5. We have gone through the aforementioned judgement quoted by the applicant which deals with a similar matter. We find that the issue pertains to registration of dealer under Section-2(10) of the Gujarat Sales Act. In the said judgement, the Hon’ble High Court of Gujarat has referred to the exclusion clauses available to charitable trusts under Section 2(10) of the VAT Act and Section-2(10) of the Gujarat Sales Tax Act.

As per the said judgement:

(a) Explanation-III to Section 2(10) of the VAT Act reads as under: Exceptions:-The following shall not be deemed to be a dealer within the meaning of this clause, namely:-(iii) a charitable, religious or educational institution, carrying on the activity of manufacturing, buying, selling or supplying goods, in performance of its functions, for achieving its avowed objects, which are not in the nature of business.

(b) Explanation-II to Section 2(10) of the Gujarat Sales Tax Act reads as under: “a charitable, religious or educational institution, carrying on the activity of manufacturing, buying, selling or supplying goods, in performance of its functions, for achieving its avowed objects, shall not be deemed to be a dealer within the meaning of this clause. Since there are no such exclusion clauses for similar type of assesses in the CGST Act, 2017 we are of the opinion that the said judgement is not applicable to the present case. However, it is seen that ‘trust’ has been defined as a person in clause (m) of Sub-section 84 of Section 2 of the CGST Act, 2017. Therefore, the applicant would remain outside the scope of GST registration if and only if the activity carried out by them: (1) does not fall under the definition of ‘business’ as defined in sub-section 17 of Section-2 of the CGST Act, 2017 or (2) falls under Schedule-III of the CGST Act, 2017.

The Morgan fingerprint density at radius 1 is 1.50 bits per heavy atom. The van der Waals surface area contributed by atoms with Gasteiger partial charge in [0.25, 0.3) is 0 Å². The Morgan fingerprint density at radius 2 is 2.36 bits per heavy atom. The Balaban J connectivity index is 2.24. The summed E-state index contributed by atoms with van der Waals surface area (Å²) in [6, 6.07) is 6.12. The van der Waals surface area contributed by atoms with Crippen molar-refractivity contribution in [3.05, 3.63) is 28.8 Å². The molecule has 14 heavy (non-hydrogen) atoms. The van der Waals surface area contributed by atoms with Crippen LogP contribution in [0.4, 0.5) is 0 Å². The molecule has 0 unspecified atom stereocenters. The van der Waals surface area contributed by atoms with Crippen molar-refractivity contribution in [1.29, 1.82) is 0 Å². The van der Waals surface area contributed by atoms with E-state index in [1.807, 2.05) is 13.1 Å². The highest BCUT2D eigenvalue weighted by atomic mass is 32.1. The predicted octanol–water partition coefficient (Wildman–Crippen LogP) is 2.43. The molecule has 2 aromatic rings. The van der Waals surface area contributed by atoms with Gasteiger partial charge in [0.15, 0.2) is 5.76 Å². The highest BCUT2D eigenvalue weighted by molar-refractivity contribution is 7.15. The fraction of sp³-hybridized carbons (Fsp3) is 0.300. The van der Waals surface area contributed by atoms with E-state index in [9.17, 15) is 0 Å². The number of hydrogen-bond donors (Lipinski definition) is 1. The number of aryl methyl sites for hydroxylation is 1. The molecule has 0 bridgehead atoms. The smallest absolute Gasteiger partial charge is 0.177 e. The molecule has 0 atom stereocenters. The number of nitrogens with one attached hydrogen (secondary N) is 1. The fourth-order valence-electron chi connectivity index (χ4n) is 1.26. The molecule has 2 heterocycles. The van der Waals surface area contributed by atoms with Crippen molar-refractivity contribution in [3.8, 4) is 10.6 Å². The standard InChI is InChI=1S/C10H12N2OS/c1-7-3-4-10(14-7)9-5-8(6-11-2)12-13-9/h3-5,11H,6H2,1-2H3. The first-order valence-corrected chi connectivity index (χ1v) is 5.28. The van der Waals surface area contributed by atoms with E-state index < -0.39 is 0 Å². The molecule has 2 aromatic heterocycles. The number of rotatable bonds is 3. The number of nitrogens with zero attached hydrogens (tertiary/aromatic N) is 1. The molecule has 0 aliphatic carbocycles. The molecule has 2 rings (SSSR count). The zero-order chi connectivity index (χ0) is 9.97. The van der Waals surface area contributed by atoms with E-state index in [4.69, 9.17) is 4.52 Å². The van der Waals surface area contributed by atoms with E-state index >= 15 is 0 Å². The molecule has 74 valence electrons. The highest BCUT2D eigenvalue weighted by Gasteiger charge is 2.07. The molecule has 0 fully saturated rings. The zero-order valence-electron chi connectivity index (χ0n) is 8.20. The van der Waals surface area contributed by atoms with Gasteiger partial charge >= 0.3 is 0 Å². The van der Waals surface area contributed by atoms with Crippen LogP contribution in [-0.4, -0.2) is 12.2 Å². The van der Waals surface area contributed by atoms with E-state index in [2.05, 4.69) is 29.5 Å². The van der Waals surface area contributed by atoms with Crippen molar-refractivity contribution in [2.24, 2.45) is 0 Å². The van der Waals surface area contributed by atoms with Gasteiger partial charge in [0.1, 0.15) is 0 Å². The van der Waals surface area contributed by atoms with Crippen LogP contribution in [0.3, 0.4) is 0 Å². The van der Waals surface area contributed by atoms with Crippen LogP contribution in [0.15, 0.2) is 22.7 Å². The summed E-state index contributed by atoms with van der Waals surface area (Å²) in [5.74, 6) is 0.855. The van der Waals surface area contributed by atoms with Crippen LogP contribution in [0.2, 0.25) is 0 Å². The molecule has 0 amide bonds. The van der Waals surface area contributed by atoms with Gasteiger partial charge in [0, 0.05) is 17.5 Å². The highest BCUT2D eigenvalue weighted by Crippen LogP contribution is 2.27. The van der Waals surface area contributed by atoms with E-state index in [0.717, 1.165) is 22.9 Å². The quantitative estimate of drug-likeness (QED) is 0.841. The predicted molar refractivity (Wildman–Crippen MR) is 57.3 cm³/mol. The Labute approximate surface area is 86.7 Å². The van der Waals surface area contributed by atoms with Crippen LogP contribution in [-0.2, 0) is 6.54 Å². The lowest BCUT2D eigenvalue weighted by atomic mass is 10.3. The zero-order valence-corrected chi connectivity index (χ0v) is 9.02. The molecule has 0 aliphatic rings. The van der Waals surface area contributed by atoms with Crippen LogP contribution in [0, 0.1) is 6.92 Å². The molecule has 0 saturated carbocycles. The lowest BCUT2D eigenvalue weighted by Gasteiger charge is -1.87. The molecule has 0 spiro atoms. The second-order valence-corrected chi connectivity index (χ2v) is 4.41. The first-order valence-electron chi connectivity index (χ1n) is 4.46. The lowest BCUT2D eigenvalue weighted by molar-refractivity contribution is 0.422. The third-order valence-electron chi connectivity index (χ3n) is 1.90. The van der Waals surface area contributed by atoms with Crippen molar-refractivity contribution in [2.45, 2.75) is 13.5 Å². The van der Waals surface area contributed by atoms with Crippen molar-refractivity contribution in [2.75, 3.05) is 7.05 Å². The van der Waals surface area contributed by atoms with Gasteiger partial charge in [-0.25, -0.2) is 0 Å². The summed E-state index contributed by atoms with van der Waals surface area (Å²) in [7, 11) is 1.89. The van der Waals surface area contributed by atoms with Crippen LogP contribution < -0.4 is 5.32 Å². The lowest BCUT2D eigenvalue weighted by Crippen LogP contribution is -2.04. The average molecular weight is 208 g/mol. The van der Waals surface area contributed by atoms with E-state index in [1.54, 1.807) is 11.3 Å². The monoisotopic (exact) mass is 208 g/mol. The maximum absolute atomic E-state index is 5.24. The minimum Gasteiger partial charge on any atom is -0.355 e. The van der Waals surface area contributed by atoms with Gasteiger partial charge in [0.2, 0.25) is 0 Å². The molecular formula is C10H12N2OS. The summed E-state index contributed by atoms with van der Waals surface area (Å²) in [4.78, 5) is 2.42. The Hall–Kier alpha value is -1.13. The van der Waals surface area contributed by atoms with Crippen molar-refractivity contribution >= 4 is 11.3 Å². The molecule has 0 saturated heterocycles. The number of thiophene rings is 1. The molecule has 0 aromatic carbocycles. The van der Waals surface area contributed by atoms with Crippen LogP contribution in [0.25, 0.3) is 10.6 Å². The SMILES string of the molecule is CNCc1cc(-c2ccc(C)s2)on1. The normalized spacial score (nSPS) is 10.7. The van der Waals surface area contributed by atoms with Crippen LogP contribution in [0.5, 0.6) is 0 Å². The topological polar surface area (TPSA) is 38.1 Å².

6. The applicant has raised the question as to whether there is requirement of registration under GST Act for providing medicines from medical stores at lower rate and whether medicines provided from medical store amounts to supply or not. In this regard, we would like to refer to the following sections of the CGST Act, 2017 which are relevant to the issue in hand.-

(a) sub-section (1) of Section 22 of the CGST Act, 2017 which defines the conditions for registration and reads as under:-

“Every supplier shall be liable to be registered under this Act in the State or Union territory, other than special category states, from where he makes a taxable supply of goods or services or both, if his aggregate turnover in a financial year exceeds twenty lakh rupees: Provided that where such person makes taxable supplies of goods or services or both from any of the special category states, he shall be liable to be registered if his aggregate turnover in a financial year exceeds ten lakh rupees.”

(b) sub section 108 of section 2 of CGST Act, 2017 which defines taxable supply and reads as under:-

“A supply of goods or services or both which is leviable to tax under this Act;”

(c) clause (a) of sub section (1) of section 7 of CGST Act,2017 which defines Scope of supply” and reads as under:-

“All forms of supply of goods or services or both such as sale, transfer, barter, exchange, licence, rental, lease or disposal made or agreed to be made for a consideration by a person in the course or furtherance of business;”

(d) Sub section 52 of section 2 of CGST Act, 2017 defines Goods and reads as under:-

“goods” means every kind of movable property other than money and securities but includes actionable claim, growing crops, grass and things attached to or forming part of the land which are agreed to be severed before supply or under a contract of supply;

(e) sub section 31 of Section 2 of CGST Act, 2017 which defines Consideration and reads as under:-

(a) Any payment made or to be made, whether in money or otherwise, in respect of, in response to, or for the inducement of, the supply of goods or services or both, whether by the recipient or by any other person but shall not include any subsidy given by the Central Government or a State Government;

(b) The monetary value of any act or forbearance, in respect of, in response to, or for the inducement of, the supply of goods or services or both, whether by the recipient or by any other person but shall not include any subsidy given by the Central Government or a State Government:

Provided that a deposit given in respect of the supply of goods or services or both shall not be considered as payment made for such supply unless the supplier applies such deposit as consideration for the said supply;